Garant said the village is also considering separating building and housing code violators making court appearances in front of the village justice from parking-related cases, Currently all code violation cases are heard on Tuesday nights.

“If you’re ever up there on a Tuesday…everyone moves through that courtroom very quickly except for these,” Bruce D’Abramo, village trustee, said. “And then everyone with a parking ticket is sitting and waiting.”

The board expects Feuer’s hours to be heavily front-loaded, as it will take him time to get up to speed on existing cases. Garant said the expectation is that Feuer’s handling of the cases should allow the village to divert other dollars from its legal budget to the new special prosecutor, while also reducing the amount of hours spent on the cases by others. D’Abramo suggested Feuer’s appointment could also result in more revenue brought in by the village court, which could assist in paying his hourly rate.

“It could make a real difference, especially when these are serious cases that may go up to the next level, to the state supreme court,” he said.

Chris Bianco, an attorney who sat in on the meeting for Egan, also made the case for Feuer’s appointment.

“They’re the type of cases that invite legal challenges,” he said. “People actually get attorneys for these types of cases and they’re going to nitpick the information, subpoenas if they’re used, and it makes it difficult.”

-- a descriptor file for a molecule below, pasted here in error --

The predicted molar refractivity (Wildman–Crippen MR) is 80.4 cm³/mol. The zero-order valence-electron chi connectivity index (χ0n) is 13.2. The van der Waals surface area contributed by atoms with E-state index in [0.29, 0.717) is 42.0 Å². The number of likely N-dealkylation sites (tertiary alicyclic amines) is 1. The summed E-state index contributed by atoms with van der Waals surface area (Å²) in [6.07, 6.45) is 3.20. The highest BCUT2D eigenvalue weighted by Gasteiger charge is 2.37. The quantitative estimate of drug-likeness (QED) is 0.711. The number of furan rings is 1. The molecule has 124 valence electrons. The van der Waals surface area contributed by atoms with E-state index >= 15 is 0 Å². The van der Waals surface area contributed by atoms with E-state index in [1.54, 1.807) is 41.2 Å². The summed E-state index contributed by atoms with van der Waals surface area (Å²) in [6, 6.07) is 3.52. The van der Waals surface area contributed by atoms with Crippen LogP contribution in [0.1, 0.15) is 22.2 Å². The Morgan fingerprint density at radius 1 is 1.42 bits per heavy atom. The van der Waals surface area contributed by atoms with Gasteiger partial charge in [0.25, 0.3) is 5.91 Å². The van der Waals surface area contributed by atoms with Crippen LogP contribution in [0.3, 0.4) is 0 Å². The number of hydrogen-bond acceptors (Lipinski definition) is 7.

New policy sets cap on accrual of daily fees while seized boats are in storage

'Kayaks at Bay' by Holly Gordon

By Alex Petroski

In a seemingly ongoing effort to solidify policies regarding the storage of kayaks in Port Jefferson Village, the board of trustees voted to approve additional code changes during an Oct. 16 meeting.

The latest code change will set a minimum opening bid for kayaks and other small vessels previously seized by the village for being left on racks at village beaches past the posted required date for removal to be auctioned off. Each year, residents interested in storage space for their boats enter a lottery, and those selected are permitted to use village racks for the season. Signage near the racks warns owners they need to be removed by Nov. 1, though the village typically allows a several week grace period before it starts seizing abandoned vessels and moving them into storage.